An Absolute Discretion Does Not Mean Whatever You Want Aka Limits On What An Executor Can Do

Date: 22 Mar, 2022| Author: Fred Streiman

In early 2022, the Ontario Court of Appeal released an important decision titled Walters vs. Walters Estate. The case is a family tale of disharmony. Unusually, this case was not about a second marriage.   In this case the Mother died, survived by her husband of 60 years and two adult sons. The sons and father did not like each other. One can assume that there had to have been a great deal of family history for this type of friction to have evolved.

In boilerplate language, the wife’s Will said keep all of my estate after I die in a fund for the benefit of my husband and pay the interest and even as much as of the capital as is necessary to care for him.  Upon his death, the balance of the estate would go to the children. The clause which one will find in most Wills contains in retrospect two contradictory terms.  On one hand the will stated that in essence, the executors in their absolute discretion shall  decide how much money should go to their father.  In contrast, the same clause contains the marching orders that their father’s comfort and welfare are their mother’s first consideration.  The case revolved around the husband’s demand that his sons, as executors, release to him sufficient money to live in an unofficial retirement setting. The sons who strongly disliked their father delayed matters. Their lawyer asked for details of their father’s needs and his own financial ability to pay for them. While technically correct, it breached the spirit of the wills phrase “ husband’s comfort and welfare on my first consideration.” Further, the monthly amount requested was reasonable. Father & sons duked it out in court.

The sons pointed and relied upon their unrestrained discretion.  The father pointed to the intent of his comfort and welfare being primary as contained in his late wife’s Will.

Which one wins?  Not surprisingly the father. The absolute discretion came with guiding language.  The sons breached their duty as executors and were removed.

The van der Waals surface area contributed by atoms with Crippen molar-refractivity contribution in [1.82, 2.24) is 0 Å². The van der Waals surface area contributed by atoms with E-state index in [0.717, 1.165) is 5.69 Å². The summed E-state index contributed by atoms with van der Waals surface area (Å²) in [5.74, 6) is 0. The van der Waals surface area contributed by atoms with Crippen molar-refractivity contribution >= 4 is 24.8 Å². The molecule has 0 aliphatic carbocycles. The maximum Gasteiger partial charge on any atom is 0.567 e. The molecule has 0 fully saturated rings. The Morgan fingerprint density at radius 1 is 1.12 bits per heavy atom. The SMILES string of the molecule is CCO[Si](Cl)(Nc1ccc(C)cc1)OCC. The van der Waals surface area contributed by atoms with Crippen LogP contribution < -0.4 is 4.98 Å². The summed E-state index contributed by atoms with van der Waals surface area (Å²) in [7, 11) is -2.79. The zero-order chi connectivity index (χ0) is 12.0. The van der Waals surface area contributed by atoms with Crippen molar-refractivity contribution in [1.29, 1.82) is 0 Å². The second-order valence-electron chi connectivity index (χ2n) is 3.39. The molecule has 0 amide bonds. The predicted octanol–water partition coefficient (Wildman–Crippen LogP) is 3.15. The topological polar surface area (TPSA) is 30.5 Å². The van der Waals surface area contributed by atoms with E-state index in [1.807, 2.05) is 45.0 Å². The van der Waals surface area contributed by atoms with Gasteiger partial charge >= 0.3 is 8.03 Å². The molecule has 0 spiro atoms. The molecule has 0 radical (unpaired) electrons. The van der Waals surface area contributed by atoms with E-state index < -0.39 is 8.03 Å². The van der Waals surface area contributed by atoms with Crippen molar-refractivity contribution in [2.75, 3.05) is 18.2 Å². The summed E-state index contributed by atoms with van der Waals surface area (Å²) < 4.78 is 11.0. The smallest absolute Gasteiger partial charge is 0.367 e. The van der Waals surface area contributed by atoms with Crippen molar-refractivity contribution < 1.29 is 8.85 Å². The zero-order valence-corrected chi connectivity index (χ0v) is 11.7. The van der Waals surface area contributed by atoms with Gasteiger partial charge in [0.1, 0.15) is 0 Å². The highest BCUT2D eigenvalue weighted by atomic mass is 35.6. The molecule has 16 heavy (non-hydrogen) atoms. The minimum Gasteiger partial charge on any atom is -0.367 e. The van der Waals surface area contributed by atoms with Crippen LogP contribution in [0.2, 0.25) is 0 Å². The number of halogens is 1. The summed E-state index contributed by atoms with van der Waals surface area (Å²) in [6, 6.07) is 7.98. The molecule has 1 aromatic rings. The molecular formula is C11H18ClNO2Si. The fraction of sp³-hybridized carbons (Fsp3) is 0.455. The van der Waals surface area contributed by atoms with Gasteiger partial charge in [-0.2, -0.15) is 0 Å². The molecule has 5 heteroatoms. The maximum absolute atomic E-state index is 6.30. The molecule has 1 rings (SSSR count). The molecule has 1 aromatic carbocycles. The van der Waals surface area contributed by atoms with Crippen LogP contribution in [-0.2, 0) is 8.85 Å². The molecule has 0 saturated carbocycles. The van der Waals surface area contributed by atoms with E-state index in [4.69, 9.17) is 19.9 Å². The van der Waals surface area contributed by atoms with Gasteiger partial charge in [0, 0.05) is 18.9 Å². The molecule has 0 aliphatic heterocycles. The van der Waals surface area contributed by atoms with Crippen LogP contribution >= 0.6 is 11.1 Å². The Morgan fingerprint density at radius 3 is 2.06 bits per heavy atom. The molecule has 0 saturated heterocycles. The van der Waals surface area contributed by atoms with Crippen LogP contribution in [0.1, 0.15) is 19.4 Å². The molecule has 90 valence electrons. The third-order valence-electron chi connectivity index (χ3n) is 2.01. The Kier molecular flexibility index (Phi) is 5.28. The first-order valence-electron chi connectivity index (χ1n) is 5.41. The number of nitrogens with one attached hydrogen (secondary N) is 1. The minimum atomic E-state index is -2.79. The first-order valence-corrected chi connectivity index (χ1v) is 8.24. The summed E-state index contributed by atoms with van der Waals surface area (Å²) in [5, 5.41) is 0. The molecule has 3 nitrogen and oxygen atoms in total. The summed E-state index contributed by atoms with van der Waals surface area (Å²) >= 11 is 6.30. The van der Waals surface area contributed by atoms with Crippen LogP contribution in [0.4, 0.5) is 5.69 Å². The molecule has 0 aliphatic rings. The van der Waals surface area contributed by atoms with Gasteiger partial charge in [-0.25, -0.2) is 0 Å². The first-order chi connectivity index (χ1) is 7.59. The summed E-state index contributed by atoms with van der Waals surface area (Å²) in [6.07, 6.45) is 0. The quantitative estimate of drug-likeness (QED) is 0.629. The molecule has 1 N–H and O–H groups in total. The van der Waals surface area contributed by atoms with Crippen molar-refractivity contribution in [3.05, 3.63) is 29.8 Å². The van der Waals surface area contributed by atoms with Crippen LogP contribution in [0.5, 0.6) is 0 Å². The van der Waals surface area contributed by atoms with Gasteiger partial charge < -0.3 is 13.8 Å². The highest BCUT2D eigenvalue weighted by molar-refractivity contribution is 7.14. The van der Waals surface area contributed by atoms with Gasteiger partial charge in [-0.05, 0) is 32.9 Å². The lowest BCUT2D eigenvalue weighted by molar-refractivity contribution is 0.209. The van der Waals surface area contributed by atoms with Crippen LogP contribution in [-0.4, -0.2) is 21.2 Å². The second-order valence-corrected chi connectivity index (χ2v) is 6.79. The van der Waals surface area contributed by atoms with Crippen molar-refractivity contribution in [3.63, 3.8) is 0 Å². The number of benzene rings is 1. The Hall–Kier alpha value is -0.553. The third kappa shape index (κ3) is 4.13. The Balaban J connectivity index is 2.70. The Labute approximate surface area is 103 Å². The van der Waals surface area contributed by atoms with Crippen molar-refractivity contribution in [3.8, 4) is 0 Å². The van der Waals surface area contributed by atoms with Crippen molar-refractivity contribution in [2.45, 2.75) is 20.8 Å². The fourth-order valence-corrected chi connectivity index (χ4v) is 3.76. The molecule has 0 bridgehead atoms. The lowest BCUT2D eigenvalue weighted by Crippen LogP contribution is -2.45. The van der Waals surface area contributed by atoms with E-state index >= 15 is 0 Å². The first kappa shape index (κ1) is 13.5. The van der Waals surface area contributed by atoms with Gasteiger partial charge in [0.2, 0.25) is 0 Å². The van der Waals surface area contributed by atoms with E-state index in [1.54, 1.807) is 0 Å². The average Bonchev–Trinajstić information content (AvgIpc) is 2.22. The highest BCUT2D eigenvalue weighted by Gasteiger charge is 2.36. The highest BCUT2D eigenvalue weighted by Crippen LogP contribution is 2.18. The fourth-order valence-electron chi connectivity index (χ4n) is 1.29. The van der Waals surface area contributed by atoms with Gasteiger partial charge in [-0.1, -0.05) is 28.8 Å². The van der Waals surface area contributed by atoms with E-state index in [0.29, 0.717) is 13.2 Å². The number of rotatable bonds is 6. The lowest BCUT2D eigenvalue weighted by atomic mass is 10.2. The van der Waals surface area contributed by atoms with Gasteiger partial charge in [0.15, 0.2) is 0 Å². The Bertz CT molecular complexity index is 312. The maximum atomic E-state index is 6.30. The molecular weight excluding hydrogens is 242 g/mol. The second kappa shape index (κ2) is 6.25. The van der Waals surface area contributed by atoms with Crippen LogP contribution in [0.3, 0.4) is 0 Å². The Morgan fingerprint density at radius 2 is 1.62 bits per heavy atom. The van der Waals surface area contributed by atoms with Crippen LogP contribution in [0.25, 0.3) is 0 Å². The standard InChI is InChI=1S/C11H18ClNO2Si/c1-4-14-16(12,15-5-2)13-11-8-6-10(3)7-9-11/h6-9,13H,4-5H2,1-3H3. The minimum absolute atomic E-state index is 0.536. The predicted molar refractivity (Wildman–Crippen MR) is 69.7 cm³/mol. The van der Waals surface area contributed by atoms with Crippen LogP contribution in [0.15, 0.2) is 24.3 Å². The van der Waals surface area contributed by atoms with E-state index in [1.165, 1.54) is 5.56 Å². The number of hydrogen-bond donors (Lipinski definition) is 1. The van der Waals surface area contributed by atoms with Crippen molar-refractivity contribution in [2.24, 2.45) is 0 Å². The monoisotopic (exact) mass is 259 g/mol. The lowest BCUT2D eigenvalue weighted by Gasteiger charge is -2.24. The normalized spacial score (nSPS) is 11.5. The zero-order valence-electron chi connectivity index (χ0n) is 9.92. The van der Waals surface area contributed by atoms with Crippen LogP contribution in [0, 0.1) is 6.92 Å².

This case is a careful summary of the law on executor’s duties and the limits on their discretion.

In the order listed by the court, it stands for the following:

(a) The armchair principal of Will interpretation, The Will makers’ intention is determined by the words in the Will itself and its surrounding circumstances at the time the Will was written.

(b) The court cannot easily interfere with an executor’s exercise of their discretion.

(c) The court can interfere if there is a breach of fiduciary duty or if the executor has acted with a lack of good faith.

(d) Good faith can mean not being influenced by extraneous matters. A clear example is a decision based on racial prejudice.

(e) Waters’ Law of Trust in Canada (for non lawyers, think of the fattest most complicated legal textbook imaginable), yet it is the Bible on the law of trust in Canada. Waters said the court can interfere with an executor (who are generally all trustees) even if the Will gives them a free hand to make decisions, if:

  1. The decision is so unreasonable that no honest or fair dealing trustee could have come to that decision;
  1. The trustees have taken into account considerations which are irrelevant to the discretionary decision they had to make: or
  1. The trustees in having done nothing cannot show that they gave proper consideration to whether they ought to exercise the discretion.

(f) Maybe and maybe not, determining the financial resources of the father was relevant.

(g) The sons’ distrust of their father was an extraneous factor in other words a breach of their fiduciary duty.

(h) All of this was decided without a trial. It was heard as an application. Just written sworn statements (affidavits) and lawyers standing up on their hind legs and making submissions to the court. There were no cross-examinations. No Perry Mason moments.

(i ) The available evidence was dad was almost broke and the money dad wanted was in line ($3,875 monthly) with other retirement homes.

(j ) The cost award was a bit of a joke. $26,000 all in for the application and $5,000 all in for the appeal. I have no hesitation in speculating that the legal fees easily exceeded $100,000 per side and I would not be surprised if they exceeded $200,000.